I was looking for ways to get out of this situation thinking of some S-P excuses; but I wasn’t capable, was probably visibly squirming.
“You see Herman, when he found me, I was so dejected I might just have well have been dead…You remember those dogs we’d set off, and how much fun we’d had…Well, I did that a little more, since you’d taught me, but not as well, and those were such good times – weren’t they? Well…”
This was simply too much. I had to interject. “Look…I don’t do that sort of thing anymore…Sorry, but I really am busy now…You simply must leave”.
“Herman…I’m not like that anymore. I’m here on behalf of the Church. I’ve got a stall at the Expo, to spread the word. Your brother sent me – here’s a testimonial from him and his Presiding Elder.” He handed me that and I gave it a skimread and pocketed it. I noticed two others hanging out by the entrance with quite a bit of luggage, large canvass sacks. They were no more than 20. They were watching the scene, and I took them as his assistants. “Won’t you let me take a room? I can pay. Your brother sends his love, and that of the family, and I bring the love unto you of Christ with me”.
That last clause was a pile of horse manure! Oh…It was too much to consider right then and there. I was very confused, was on laudanum I admit. On the one hand, I had to think about the clientele; he did look and sound quite respectable; on the other, he was Caleb. I told him to come back in the morning after I’d sorted some rooms out. I was also thinking about killing him. Yes, Caleb could stay if he wished, but any decision about that would be tomorrow’s business, because I’d have to think of a way to do it, and what about the other two? Maybe I could give the Hive a good feed.
How to kill people in their rooms? I had given that some thought. If you wanted the least bother, the best way would be to gas them, but if with coal gas, then one spark and the place goes up. That wouldn’t be too shrewd. No, it would have to be chloroform. The question was how to deliver it, in this case to Caleb and possibly the other two. Then once knocked out, I’d take him/them down to the basement, and if anyone noticed, I just say they were drunks who’d broken in and taken a room. I was thinking that maybe I would just take Caleb in, but then thought the other two would draw attention when he went missing, so decided it was all or nothing, the three of them in one room, and that room would be 18. I had some work to do, creating a doorway into there, and I’d set up two cots. If It all went well, the Hive would feed well on the butchered and dissected flesh and thank me for it. I’d burn everything else, the bones, the ash to go into the ground there. If anyone asked their whereabouts, I’d say they came knocking but I was full, the Church – my brother included – would just assume Caleb and his two friends had fled, Caleb back to his old sordid ways, some money gone – what did they expect. My S-P was returning.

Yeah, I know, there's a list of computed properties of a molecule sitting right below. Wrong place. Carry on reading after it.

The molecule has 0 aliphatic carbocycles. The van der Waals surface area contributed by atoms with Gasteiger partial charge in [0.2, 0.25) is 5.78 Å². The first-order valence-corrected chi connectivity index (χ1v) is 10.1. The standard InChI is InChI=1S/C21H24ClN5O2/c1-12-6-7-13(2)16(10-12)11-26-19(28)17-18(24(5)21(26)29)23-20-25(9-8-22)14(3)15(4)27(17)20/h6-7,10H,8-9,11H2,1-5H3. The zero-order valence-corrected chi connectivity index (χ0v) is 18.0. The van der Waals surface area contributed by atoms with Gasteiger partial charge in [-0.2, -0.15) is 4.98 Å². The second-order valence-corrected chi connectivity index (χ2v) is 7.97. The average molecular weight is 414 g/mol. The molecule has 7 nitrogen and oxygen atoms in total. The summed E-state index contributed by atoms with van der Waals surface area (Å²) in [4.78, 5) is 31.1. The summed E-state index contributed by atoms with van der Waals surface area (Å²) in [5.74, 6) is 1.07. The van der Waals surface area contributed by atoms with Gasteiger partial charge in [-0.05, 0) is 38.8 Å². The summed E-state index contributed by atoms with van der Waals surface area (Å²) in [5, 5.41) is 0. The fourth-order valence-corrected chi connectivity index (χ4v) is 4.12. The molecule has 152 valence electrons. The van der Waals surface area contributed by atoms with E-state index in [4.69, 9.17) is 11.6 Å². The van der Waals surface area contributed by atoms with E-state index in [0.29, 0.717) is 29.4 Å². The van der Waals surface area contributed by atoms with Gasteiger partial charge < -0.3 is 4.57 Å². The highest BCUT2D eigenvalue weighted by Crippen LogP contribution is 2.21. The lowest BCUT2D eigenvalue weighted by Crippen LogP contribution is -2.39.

Caleb came stumbling in the following morning, alone this time. He was greatly disheveled, eyes bloodshot, a small cut to his forehead (sans hat), some mess on his jacket, which was different and mismatched and didn’t fit him well at all. He had that dumb, exuberant look common to hopeless drunks. Approaching me in the foyer, he soon stank of booze. It was just a fraudulent facsimile of the dirty old Caleb in disguise before, now he’d reverted to true form, but in yesterday’s ruined flummery, mostly so. Why my brother had given him the time of day I couldn’t fathom, except, Arthur wasn’t that smart – too conscientious. Caleb was unsteady of foot, shaking like he was mildly electrified, had a tell-tale bulge in his right-side waist pocket, and yes, there was the stopper protruding. He slurred something awful, like that creaky-effusive talk of loyal hounds reunited with their absent masters, but helped with sign language, I got that he wanted to rent a room, and that it would be three people in there (those two fine-looking boys). Well, the deal was done in my mind anyhow before. Then he took that bottle out popped the stopper with the art of a sneak-thief and flagrantly swigged a good deal. He looked like he was about to collapse, then looked like a droughted thing drenched and revived pronto. I watched patiently as he tried to compose himself. He managed to get it out better this time: ‘I caarn’t pay fur murr’n n night. Church’ll cover any rr-other-ns’ and handed me another document, crumpled, which was a sort of Letter of Guarantee on “Missionary” “Caleb Winchelsea”’s behalf, impressively signed by someone who was a Circuit Minister out of Towson United Methodist Church, Maryland, impressively stamped also with a Methodist Church logo, and endorsed by one Defoe Bank, with their fine stamp. I took it as a bona fide bond – would sell it on. But I didn’t care about the next day, or the next, because I was going to get it all in flesh, for the Hive.